The Article is originally published in Trade Insight Vol. 16, No. 1-2, 2020
Author: Fahmida Khatun, Centre for Policy Dialogue (CPD)
The world is passing through a major catastrophe since 8 December 2019, when the first known case of pneumonia with an unknown etiology was found in Wuhan City, Hubei Province, China. Later identified and named COVID-19, the world is now severely affected by this novel coronavirus. Despite the efforts by governments worldwide for taming the outbreak, its spread is still uncontrolled and unprecedented.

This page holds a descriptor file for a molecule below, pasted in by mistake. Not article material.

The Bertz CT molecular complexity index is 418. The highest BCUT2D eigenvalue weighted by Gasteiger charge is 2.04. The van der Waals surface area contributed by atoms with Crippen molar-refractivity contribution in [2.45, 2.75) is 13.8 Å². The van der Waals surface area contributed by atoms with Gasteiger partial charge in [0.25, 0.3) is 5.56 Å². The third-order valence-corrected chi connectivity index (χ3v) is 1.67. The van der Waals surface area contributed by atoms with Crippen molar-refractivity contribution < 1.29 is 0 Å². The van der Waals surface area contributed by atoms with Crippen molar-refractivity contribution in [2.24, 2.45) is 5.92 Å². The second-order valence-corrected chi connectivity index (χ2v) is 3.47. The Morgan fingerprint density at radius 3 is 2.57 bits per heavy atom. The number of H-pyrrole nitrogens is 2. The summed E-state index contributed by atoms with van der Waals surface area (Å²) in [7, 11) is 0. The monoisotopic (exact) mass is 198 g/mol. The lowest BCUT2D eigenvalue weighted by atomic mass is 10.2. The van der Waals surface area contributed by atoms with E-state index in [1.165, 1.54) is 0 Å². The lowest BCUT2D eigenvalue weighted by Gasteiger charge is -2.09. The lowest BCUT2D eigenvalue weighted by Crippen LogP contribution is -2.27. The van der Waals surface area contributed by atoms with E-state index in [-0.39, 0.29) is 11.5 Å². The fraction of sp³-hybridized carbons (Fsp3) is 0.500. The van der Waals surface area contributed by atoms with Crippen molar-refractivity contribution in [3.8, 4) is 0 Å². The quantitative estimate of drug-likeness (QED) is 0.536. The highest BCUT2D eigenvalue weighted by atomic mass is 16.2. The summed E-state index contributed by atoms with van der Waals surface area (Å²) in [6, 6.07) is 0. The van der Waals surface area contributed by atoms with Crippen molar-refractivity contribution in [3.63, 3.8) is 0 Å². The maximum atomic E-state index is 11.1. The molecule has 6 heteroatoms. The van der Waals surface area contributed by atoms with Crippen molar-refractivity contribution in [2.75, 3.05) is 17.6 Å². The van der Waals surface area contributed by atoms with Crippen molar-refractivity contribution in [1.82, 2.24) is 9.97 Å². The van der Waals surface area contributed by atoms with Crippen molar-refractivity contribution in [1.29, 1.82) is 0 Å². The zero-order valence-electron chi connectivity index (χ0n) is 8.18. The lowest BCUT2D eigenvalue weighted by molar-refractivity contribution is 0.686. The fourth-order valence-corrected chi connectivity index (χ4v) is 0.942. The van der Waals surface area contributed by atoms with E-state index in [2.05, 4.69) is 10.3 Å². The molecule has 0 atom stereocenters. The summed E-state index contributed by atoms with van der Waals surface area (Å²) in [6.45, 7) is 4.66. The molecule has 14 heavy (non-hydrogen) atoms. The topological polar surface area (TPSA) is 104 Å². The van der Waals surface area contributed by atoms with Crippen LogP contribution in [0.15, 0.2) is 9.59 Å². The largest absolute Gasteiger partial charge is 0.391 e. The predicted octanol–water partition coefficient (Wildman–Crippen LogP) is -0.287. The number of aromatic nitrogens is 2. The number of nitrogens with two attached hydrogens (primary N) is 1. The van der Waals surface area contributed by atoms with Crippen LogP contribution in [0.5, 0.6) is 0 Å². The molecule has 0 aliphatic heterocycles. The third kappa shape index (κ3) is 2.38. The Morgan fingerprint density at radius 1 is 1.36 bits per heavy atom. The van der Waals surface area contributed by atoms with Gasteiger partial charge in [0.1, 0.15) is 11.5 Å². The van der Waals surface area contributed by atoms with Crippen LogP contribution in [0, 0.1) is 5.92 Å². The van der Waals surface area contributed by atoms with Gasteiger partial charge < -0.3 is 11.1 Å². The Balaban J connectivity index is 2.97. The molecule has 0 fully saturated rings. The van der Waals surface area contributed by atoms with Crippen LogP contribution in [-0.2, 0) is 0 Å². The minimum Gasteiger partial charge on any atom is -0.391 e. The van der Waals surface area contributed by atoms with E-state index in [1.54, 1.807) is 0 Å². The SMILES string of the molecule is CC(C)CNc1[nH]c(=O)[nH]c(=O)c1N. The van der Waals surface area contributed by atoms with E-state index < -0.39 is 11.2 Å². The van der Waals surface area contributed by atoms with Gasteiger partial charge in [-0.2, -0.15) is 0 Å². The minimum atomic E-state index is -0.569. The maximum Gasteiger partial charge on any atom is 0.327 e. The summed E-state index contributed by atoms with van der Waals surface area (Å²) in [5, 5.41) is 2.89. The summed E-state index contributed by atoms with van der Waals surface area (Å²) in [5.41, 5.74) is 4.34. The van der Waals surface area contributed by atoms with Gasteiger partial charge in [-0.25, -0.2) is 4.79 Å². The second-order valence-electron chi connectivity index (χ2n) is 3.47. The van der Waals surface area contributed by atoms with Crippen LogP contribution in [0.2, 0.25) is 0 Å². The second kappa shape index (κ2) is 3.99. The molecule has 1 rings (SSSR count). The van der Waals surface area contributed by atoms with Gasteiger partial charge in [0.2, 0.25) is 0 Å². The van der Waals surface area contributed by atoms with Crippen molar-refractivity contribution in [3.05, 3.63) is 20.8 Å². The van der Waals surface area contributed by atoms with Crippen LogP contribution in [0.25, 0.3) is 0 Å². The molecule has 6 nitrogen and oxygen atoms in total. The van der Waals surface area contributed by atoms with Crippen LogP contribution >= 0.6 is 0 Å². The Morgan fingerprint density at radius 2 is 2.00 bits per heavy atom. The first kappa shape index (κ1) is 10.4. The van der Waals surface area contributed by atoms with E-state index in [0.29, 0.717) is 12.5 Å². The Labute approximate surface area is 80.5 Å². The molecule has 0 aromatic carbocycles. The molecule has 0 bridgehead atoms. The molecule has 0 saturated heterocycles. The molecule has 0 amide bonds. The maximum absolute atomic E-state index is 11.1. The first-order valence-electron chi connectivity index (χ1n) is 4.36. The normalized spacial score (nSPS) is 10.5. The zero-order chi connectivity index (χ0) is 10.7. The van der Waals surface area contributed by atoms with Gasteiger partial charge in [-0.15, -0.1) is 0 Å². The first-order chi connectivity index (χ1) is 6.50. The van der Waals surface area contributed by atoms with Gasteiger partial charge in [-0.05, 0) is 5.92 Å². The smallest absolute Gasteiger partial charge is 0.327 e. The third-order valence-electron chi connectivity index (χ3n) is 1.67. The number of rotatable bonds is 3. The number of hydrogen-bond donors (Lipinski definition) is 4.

COVID-19 has not been confined to only being a health hazard but has had a major economic impact. Measures aimed at containing the infection has severely affected almost all economic activities such as domestic production and supply chains. The global economy is integrated through trade, remittances, investment and foreign aid. So, the COVID-19 pandemic has given rise to economic challenges coupled with uncertainties and unpredictability both at global and national levels. Countries have already started and will continue to feel the heat of economic slowdown in different ways. Disruption in the supply chain, lower production of agriculture and industrial goods, and closure of aviation, tourism, restaurants and hotel businesses are having knock on effects on the job market. Businesses continue to lay off workers, slash salaries and payments and are freezing recruitments. It is almost clear now that the consequences of this pandemic will be prolonged for several more months in the absence of vaccine and its availability to all. Hence, it has been predicted that COVID-19 will lead to the hardest and longest global recessions encountered so far.